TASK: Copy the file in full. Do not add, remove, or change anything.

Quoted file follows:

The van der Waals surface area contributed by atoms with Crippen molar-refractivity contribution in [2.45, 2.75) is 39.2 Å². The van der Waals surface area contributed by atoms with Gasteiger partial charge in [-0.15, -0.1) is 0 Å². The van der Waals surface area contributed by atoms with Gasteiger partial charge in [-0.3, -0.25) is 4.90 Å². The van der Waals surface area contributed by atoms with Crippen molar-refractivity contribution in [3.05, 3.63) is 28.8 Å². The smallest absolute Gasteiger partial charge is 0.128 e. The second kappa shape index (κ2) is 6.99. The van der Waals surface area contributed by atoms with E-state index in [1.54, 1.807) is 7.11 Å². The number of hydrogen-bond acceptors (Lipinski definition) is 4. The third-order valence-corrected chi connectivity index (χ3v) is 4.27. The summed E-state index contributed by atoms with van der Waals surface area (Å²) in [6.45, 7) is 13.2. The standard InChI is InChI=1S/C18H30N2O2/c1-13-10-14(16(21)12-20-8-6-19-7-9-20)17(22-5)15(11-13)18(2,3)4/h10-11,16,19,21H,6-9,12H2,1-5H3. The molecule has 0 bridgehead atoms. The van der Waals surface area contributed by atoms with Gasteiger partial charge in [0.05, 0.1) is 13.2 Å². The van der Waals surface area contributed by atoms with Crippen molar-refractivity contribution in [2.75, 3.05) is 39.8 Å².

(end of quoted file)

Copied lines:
The van der Waals surface area contributed by atoms with Crippen molar-refractivity contribution in [2.45, 2.75) is 39.2 Å². The van der Waals surface area contributed by atoms with Gasteiger partial charge in [-0.15, -0.1) is 0 Å². The van der Waals surface area contributed by atoms with Gasteiger partial charge in [-0.3, -0.25) is 4.90 Å². The van der Waals surface area contributed by atoms with Crippen molar-refractivity contribution in [3.05, 3.63) is 28.8 Å². The smallest absolute Gasteiger partial charge is 0.128 e. The second kappa shape index (κ2) is 6.99. The van der Waals surface area contributed by atoms with E-state index in [1.54, 1.807) is 7.11 Å². The number of hydrogen-bond acceptors (Lipinski definition) is 4. The third-order valence-corrected chi connectivity index (χ3v) is 4.27. The summed E-state index contributed by atoms with van der Waals surface area (Å²) in [6.45, 7) is 13.2. The standard InChI is InChI=1S/C18H30N2O2/c1-13-10-14(16(21)12-20-8-6-19-7-9-20)17(22-5)15(11-13)18(2,3)4/h10-11,16,19,21H,6-9,12H2,1-5H3. The molecule has 0 bridgehead atoms. The van der Waals surface area contributed by atoms with Gasteiger partial charge in [0.05, 0.1) is 13.2 Å². The van der Waals surface area contributed by atoms with Crippen molar-refractivity contribution in [2.75, 3.05) is 39.8 Å².